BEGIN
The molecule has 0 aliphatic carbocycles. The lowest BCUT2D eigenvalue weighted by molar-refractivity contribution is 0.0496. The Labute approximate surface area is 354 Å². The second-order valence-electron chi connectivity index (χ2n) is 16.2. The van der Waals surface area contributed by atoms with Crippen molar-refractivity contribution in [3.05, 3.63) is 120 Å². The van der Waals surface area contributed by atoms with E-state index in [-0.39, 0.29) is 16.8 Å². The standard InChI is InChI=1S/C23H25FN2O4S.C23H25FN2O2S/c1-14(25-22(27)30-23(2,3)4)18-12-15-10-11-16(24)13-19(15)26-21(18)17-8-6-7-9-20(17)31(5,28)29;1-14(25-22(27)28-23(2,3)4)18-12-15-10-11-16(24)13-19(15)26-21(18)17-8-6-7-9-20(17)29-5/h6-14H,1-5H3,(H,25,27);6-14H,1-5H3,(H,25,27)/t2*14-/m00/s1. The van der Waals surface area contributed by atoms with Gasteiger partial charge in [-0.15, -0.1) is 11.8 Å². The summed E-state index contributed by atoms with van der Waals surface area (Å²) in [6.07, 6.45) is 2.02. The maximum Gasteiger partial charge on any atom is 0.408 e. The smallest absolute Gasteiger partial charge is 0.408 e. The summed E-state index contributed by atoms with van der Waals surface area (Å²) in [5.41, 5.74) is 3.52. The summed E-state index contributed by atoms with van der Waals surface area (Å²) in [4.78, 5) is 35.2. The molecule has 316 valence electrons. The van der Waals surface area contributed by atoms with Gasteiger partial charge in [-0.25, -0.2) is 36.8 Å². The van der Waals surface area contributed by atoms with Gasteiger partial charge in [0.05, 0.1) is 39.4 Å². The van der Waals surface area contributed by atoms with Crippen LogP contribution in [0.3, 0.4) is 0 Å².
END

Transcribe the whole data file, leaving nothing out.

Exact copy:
The molecule has 0 aliphatic carbocycles. The lowest BCUT2D eigenvalue weighted by molar-refractivity contribution is 0.0496. The Labute approximate surface area is 354 Å². The second-order valence-electron chi connectivity index (χ2n) is 16.2. The van der Waals surface area contributed by atoms with Crippen molar-refractivity contribution in [3.05, 3.63) is 120 Å². The van der Waals surface area contributed by atoms with E-state index in [-0.39, 0.29) is 16.8 Å². The standard InChI is InChI=1S/C23H25FN2O4S.C23H25FN2O2S/c1-14(25-22(27)30-23(2,3)4)18-12-15-10-11-16(24)13-19(15)26-21(18)17-8-6-7-9-20(17)31(5,28)29;1-14(25-22(27)28-23(2,3)4)18-12-15-10-11-16(24)13-19(15)26-21(18)17-8-6-7-9-20(17)29-5/h6-14H,1-5H3,(H,25,27);6-14H,1-5H3,(H,25,27)/t2*14-/m00/s1. The van der Waals surface area contributed by atoms with Gasteiger partial charge in [-0.15, -0.1) is 11.8 Å². The summed E-state index contributed by atoms with van der Waals surface area (Å²) in [6.07, 6.45) is 2.02. The maximum Gasteiger partial charge on any atom is 0.408 e. The smallest absolute Gasteiger partial charge is 0.408 e. The summed E-state index contributed by atoms with van der Waals surface area (Å²) in [5.41, 5.74) is 3.52. The summed E-state index contributed by atoms with van der Waals surface area (Å²) in [4.78, 5) is 35.2. The molecule has 316 valence electrons. The van der Waals surface area contributed by atoms with Gasteiger partial charge in [-0.25, -0.2) is 36.8 Å². The van der Waals surface area contributed by atoms with Gasteiger partial charge in [0.05, 0.1) is 39.4 Å². The van der Waals surface area contributed by atoms with Crippen LogP contribution in [0.3, 0.4) is 0 Å².